Supreme Court takes disparate impact case

June 17, 2013 | By RALPH KASARDA

Today the Supreme Court agreed to review a decision by the Third Circuit which held that plaintiffs could bring discrimination claims under the federal Fair Housing Act without having to prove that government defendants intended to discriminate.  The case is called Township of Mount Holly v. Mt. Holly Gardens.

In Mount Holly, homeowners in New Jersey sued the Township of Mount Holly for trying to implement a new housing development that would require the Township to use eminent domain to purchase their homes.  The homeowners argued that the Township’s decision to redevelop their neighborhood would have a disproportionate impact on minorities.   The Third Circuit found the Township had not intentionally discriminated against the homeowners, but agreed their discrimination claim could proceed on a disparate impact theory.  PLF attorneys filed an amicus brief in support of neither party, urging the Court to accept the case and hold that the Fair Housing Act does not encompass disparate impact claims for discrimination.

According to the legal theory of disparate impact, a law or even a decision by a business or the government may be illegal if it has a disproportionate adverse impact on members of a minority group.  Using a disparate impact theory of discrimination, plaintiffs may challenge action that is facially neutral and taken without discriminatory intent.  For instance, a reasonable business practice, such as denying loans to people with poor credit, could be considered unlawful discrimination under disparate impact theory if the practice disproportionately affects members of a particular group.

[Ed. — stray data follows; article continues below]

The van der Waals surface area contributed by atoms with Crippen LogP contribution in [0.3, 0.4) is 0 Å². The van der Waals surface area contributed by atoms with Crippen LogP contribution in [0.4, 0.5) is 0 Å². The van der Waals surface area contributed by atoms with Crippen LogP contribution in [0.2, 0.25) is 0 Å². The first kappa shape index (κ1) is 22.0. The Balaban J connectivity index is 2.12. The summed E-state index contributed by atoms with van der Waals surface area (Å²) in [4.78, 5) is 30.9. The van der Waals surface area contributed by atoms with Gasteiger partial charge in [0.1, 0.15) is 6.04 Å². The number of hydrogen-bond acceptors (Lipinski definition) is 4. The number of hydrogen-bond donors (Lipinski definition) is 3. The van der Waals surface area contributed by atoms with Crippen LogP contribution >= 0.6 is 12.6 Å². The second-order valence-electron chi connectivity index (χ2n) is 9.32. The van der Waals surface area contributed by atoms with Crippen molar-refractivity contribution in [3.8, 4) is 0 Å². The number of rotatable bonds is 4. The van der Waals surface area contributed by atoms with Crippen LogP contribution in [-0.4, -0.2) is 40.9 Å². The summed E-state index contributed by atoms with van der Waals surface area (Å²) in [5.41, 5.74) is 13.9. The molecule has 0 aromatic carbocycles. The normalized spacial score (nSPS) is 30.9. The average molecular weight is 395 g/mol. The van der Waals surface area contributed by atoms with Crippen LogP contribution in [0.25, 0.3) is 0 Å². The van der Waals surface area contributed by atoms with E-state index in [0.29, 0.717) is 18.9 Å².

Though the Supreme Court has reviewed the Fair Housing Act several times, it has not yet had the opportunity to specifically address whether the Act allows disparate impact claims.  However, the Court’s decision in another case, Smith v. City of Jackson, provides a strong indication that the Court would interpret the Act as not allowing such claims.  In Smith, the Court examined the Age Discrimination in Employment Act of 1967 and clearly identified statutory text that permits disparate impact lawsuits, and text that does not.  The relevant language of the Fair Housing Act contains text that the Court identified as prohibiting disparate impact claims.

PLF attorneys have filed numerous legal briefs against the expansion of disparate impact theory, because the threat of such claims encourages government decision makers to intentionally discriminate against members of one race to avoid being sued by members of another.  In Ricci v. DeStefano, the City of New Haven, Connecticut threw out the results of a validated firefighters test because none of the minority firefighters who passed the exam scored high enough to be considered for promotion.  To avoid being sued for discrimination under a disparate impact claim, City officials refused to hire the non-minority firefighters who were eligible for promotion.  The Supreme Court held that New Haven’s decision to ignore the test violated the civil rights of the non-minority firefighters.

Allowing disparate impact claims of discrimination to proceed under the Fair Housing Act would lead to adverse results that Congress never intended and that are harmful to the economy.  For instance, because the Act applies to banks and mortgage companies, they would be pressured to provide risky loans to unqualified applicants in order to avoid disparate impact liability.  Similar actions may have played a key role in triggering the mortgage crisis of 2007-2008.